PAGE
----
0

His father had packed his rucksack, but he had forgotten to take off (the rucksack) / take out (an item from the rucksack) when he went for a run.

Here, do we use take off or take out?

4
  • Are you talking about taking something out of the rucksack, or taking off the rucksack? – Kate Bunting Feb 2 at 19:56
  • I have amended your sentence to mean what I think you intend. But you need to respond to Kate Bunting's question before anybody can answer you. – Ronald Sole Feb 2 at 20:58
  • @RonaldSole I think you've edited the answer into the question: "take off/ take out" are the options the learner was trying to choose between. – IMSoP Feb 2 at 22:56
  • @IMSoP I plead guilty, with mitigating circumstances. Apologies! (Have upvoted your answer in penance.) – Ronald Sole Feb 3 at 11:43
1

His father had packed in his rucksack,but which he had forgotten to take off/ take out when he went for a run.

There are a few mistakes in this sentence, which make it a bit unclear what you were trying to say, but I will try to guess.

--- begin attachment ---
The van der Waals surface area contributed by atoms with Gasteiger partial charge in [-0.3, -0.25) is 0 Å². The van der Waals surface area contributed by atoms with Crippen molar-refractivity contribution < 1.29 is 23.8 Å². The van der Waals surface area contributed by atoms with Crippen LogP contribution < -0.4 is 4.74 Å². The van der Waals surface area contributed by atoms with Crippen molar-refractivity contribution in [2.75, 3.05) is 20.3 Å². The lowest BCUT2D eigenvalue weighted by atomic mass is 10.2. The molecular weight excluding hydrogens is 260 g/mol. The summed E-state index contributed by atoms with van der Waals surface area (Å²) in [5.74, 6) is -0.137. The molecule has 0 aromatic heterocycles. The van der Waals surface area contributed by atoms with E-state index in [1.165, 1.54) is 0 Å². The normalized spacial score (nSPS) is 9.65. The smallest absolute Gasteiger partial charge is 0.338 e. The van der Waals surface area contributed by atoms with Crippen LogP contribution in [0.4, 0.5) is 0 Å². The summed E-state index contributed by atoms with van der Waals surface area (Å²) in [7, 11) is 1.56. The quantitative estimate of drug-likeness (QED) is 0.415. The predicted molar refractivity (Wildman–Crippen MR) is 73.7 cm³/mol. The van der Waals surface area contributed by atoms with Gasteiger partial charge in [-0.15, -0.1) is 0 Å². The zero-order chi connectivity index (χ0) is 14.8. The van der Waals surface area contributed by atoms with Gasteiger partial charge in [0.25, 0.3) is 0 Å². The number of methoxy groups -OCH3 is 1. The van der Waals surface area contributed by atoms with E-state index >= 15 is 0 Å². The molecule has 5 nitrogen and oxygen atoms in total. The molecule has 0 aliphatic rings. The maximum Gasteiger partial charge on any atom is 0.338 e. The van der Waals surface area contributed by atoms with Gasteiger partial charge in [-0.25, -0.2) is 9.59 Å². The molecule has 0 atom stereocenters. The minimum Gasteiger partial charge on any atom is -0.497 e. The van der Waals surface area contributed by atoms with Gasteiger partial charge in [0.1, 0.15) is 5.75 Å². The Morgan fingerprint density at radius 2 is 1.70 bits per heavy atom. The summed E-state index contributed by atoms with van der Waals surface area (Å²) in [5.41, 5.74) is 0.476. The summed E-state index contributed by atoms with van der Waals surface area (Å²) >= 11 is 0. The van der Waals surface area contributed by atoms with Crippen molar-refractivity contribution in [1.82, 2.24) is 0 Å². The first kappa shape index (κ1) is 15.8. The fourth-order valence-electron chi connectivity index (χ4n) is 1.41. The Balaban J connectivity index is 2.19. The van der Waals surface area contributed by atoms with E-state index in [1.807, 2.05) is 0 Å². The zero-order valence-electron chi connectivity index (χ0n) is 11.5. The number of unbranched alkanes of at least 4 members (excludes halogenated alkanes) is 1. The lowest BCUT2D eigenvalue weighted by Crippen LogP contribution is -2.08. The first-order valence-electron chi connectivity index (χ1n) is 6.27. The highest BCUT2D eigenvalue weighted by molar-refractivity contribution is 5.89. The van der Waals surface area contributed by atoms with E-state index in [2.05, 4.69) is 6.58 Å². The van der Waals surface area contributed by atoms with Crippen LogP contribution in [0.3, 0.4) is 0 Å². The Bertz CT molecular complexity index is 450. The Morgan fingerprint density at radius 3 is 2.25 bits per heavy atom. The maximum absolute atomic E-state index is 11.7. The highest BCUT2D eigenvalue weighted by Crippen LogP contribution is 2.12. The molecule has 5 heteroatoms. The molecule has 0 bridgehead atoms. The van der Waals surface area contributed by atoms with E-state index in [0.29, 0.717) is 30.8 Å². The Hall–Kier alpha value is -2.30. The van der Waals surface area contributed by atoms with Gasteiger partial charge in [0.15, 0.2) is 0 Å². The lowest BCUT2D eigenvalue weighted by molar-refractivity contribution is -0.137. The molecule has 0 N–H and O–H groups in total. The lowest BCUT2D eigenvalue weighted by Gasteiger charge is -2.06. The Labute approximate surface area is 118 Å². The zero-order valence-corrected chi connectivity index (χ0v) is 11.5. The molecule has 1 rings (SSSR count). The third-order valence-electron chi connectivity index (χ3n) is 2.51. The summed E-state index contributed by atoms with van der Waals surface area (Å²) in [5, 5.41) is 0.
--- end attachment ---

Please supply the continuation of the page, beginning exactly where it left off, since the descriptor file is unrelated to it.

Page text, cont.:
First, I assume you mean that he put something into his rucksack. In that case, you can't just say "he packed in", you have to say:

His father had packed something in his rucksack...

Or name what was put in:

His father had packed a big book in his rucksack...


Next, "but which" doesn't make sense here. If you want to refer to the item in the rucksack, you need to use it:

... but he had forgotten to ____ it

With a phrasal verb, the "it" goes between the words, so the options are:

... but he had forgotten to take it off ...

and

... but he had forgotten to take it out ...

Alternatively, you can use "which" without "but":

... which he had forgotten to take off ...

or

... which he had forgotten to take out ...


Both "take off" and "take out" mean "remove", but are used differently.

"Take off" generally means removing something from the outside. It's the opposite of "put on", e.g. "in the morning, I put on my socks; in the evening, I take off my socks".

"Take out" generally means removing something from the inside. It's the opposite of "put in", and is what you want here:

His father had packed something in his rucksack, but he had forgotten to take it out when he went for a run.

or:

His father had packed something in his rucksack, which he had forgotten to take out when he went for a run.

Your Answer

By clicking “Post Your Answer”, you agree to our terms of service, privacy policy and cookie policy

Not the answer you're looking for? Browse other questions tagged or ask your own question.